Report: Two valuable lessons the crypto industry can learn from McAfee’s demise

McAfee wasn’t the only one shilling cryptocurrencies and he won’t be the last

He has been described as a crypto expert, a bandit, an outlaw, a maverick and a master shiller. And those are only the tip of the iceberg.

In this article we are going to focus on two of his qualities, his crypto expertise and his prowess in the business of shilling, or in common lingo pump and dump.

Whilst it was tempting to write an article about some of his colorful exploits this has been done brilliantly already. I don’t need to tell you what a full life he led. Having dug deeply into McAfee’s shenanigans, what struck me was that we can learn a very valuable lesson from his most recent activities, that of a crypto promoter.

Pump and Dump

Between December 2017 and October 2018 McAfee started buying cryptocurrencies and promoting them through his Twitter account where he was followed by over 700,000 ‘fans’.

The first crypto he selected to give the McAfee treatment to was Verge. In fact, Verge is now a leading privacy coin, so maybe it wasn’t such a bad pick after all. But the Government wasn’t worried about the quality of his picks. They were pissed that he endorsed cryptocurrencies after acquiring a significant wedge of tokens for himself failing to disclose that fact. His promotions were also peppered with false and misleading statements, another no no. He went a stage further, which really put the icing on the cake. He lied to investors when asked outright on his Twitter feed and other media channels. ‘No I don’t own any, I don’t need the fucking money,’ he ranted.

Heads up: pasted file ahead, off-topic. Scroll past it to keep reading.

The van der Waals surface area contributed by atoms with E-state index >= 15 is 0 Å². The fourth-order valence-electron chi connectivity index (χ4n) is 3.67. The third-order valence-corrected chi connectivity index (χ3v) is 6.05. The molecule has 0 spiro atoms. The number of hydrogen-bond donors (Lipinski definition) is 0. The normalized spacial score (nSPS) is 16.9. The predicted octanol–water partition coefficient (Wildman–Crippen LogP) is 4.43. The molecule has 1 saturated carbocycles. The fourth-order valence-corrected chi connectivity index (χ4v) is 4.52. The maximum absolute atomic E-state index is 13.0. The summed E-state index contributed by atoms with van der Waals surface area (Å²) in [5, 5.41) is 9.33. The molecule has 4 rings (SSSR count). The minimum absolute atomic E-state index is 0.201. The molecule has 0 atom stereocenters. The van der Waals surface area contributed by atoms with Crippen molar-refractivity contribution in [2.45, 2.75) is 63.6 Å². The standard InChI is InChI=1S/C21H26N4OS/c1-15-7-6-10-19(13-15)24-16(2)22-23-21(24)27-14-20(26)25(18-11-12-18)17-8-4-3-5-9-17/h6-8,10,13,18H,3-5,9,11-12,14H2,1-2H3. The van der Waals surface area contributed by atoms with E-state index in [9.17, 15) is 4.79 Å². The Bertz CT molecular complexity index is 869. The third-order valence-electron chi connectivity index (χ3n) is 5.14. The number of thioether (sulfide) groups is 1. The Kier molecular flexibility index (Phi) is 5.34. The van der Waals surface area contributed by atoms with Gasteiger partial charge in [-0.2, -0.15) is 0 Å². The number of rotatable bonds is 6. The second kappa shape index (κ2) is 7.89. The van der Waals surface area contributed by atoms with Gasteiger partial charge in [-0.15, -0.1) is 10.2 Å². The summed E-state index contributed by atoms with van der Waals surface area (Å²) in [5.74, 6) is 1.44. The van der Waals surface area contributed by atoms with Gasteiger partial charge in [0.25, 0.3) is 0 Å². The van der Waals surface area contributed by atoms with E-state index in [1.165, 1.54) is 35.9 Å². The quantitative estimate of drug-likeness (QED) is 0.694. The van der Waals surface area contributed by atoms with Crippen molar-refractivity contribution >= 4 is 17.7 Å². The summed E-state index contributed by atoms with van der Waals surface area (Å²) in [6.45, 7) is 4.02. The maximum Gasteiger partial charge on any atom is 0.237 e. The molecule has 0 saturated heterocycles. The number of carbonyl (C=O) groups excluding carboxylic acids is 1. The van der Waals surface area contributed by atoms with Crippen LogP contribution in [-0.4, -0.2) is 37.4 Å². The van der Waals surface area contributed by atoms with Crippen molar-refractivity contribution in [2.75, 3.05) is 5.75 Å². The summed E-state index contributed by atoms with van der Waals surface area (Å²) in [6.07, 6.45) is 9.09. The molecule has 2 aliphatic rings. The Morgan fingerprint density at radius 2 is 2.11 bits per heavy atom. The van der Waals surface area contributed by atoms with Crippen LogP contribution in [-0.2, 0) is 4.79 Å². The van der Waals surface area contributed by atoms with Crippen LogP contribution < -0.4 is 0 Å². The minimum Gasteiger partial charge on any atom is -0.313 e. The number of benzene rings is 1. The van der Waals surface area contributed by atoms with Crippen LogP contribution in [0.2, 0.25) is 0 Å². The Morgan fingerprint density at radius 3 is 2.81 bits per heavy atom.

Verge was his first toe in the crypto water. And it was a profitable one. He made a 400% return on investment in four days giving him a taste for more. He went on to shill another 11 cryptocurrencies in this way. Including a few popular ones such as Dogecoin, Stellar and Tron. According to the Government he made $2 million from his pump and dump activities.

The Government points out that investors lost money on these endorsements as they led to short term price spikes falling back down to earth in the ‘long term’.


ICO Touting

At some point when McAfee was happily shilling away a bright young crypto founder contacted him to see if he was interested in promoting his upcoming ICO. This is where McAfee proved his metal, earning his place in history as a master shiller. He set out a number of stipulations before we would agree to get involved.

Firstly he wanted 30% of all the money raised. Secondly he wanted to be paid daily to ensure he was always in control of the arrangement not the other way round. And thirdly he wanted a bonus paid in tokens.

That first ICO earned McAfee $6 million. His biggest earner from the 7 ICOs he promoted. The Government said he earned $11 million from these activities. Although McAfee claims in an email to his sidekick that he held $20 million in coins which needed to be liquidated. That was on top of the $11 million in cash he made from the two schemes. The total haul was somewhere in the region of $33 million, assuming he sold all those tokens.

The Government was pissed because he failed to disclose how much he was being paid for his ‘work’ and continued publishing false and misleading statements.

That little lot was probably enough to earn him up to 10 years in Federal prison with a plea deal. Possibly 5 to 6 with cooperation and good behavior. Far far more if he was mad enough to go to trial. But let’s come back to that shortly.


Lessons to be Learnt